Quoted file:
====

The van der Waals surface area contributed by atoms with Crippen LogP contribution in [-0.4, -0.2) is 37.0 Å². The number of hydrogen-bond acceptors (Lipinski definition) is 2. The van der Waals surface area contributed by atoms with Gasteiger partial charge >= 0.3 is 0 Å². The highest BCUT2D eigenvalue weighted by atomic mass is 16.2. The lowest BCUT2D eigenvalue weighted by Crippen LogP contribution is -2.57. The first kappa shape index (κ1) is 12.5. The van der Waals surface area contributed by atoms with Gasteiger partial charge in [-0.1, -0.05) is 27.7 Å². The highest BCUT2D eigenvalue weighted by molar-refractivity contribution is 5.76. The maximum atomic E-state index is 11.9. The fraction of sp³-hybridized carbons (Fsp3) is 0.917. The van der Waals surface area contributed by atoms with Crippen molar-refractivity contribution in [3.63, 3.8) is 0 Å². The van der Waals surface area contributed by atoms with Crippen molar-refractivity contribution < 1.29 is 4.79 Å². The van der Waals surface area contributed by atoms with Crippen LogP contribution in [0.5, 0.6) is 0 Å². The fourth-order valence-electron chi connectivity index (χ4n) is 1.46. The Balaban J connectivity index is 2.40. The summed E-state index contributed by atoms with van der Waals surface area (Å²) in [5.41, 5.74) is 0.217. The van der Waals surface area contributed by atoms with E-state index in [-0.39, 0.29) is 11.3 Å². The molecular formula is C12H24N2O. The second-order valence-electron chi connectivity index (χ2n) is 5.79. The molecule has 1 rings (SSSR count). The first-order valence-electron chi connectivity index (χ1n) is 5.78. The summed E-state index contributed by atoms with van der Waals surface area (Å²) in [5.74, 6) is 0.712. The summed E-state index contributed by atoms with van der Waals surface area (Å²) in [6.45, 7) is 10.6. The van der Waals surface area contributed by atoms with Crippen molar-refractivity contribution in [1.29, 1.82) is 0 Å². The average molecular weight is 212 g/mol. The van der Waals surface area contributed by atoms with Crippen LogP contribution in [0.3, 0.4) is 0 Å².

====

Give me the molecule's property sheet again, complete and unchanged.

The van der Waals surface area contributed by atoms with Crippen LogP contribution in [-0.4, -0.2) is 37.0 Å². The number of hydrogen-bond acceptors (Lipinski definition) is 2. The van der Waals surface area contributed by atoms with Gasteiger partial charge >= 0.3 is 0 Å². The highest BCUT2D eigenvalue weighted by atomic mass is 16.2. The lowest BCUT2D eigenvalue weighted by Crippen LogP contribution is -2.57. The first kappa shape index (κ1) is 12.5. The van der Waals surface area contributed by atoms with Gasteiger partial charge in [-0.1, -0.05) is 27.7 Å². The highest BCUT2D eigenvalue weighted by molar-refractivity contribution is 5.76. The maximum atomic E-state index is 11.9. The fraction of sp³-hybridized carbons (Fsp3) is 0.917. The van der Waals surface area contributed by atoms with Crippen molar-refractivity contribution in [3.63, 3.8) is 0 Å². The van der Waals surface area contributed by atoms with Crippen molar-refractivity contribution < 1.29 is 4.79 Å². The van der Waals surface area contributed by atoms with Crippen LogP contribution in [0.5, 0.6) is 0 Å². The fourth-order valence-electron chi connectivity index (χ4n) is 1.46. The Balaban J connectivity index is 2.40. The summed E-state index contributed by atoms with van der Waals surface area (Å²) in [5.41, 5.74) is 0.217. The van der Waals surface area contributed by atoms with E-state index in [-0.39, 0.29) is 11.3 Å². The molecular formula is C12H24N2O. The second-order valence-electron chi connectivity index (χ2n) is 5.79. The molecule has 1 rings (SSSR count). The first-order valence-electron chi connectivity index (χ1n) is 5.78. The summed E-state index contributed by atoms with van der Waals surface area (Å²) in [5.74, 6) is 0.712. The summed E-state index contributed by atoms with van der Waals surface area (Å²) in [6.45, 7) is 10.6. The van der Waals surface area contributed by atoms with Crippen molar-refractivity contribution in [1.29, 1.82) is 0 Å². The average molecular weight is 212 g/mol. The van der Waals surface area contributed by atoms with Crippen LogP contribution in [0.3, 0.4) is 0 Å².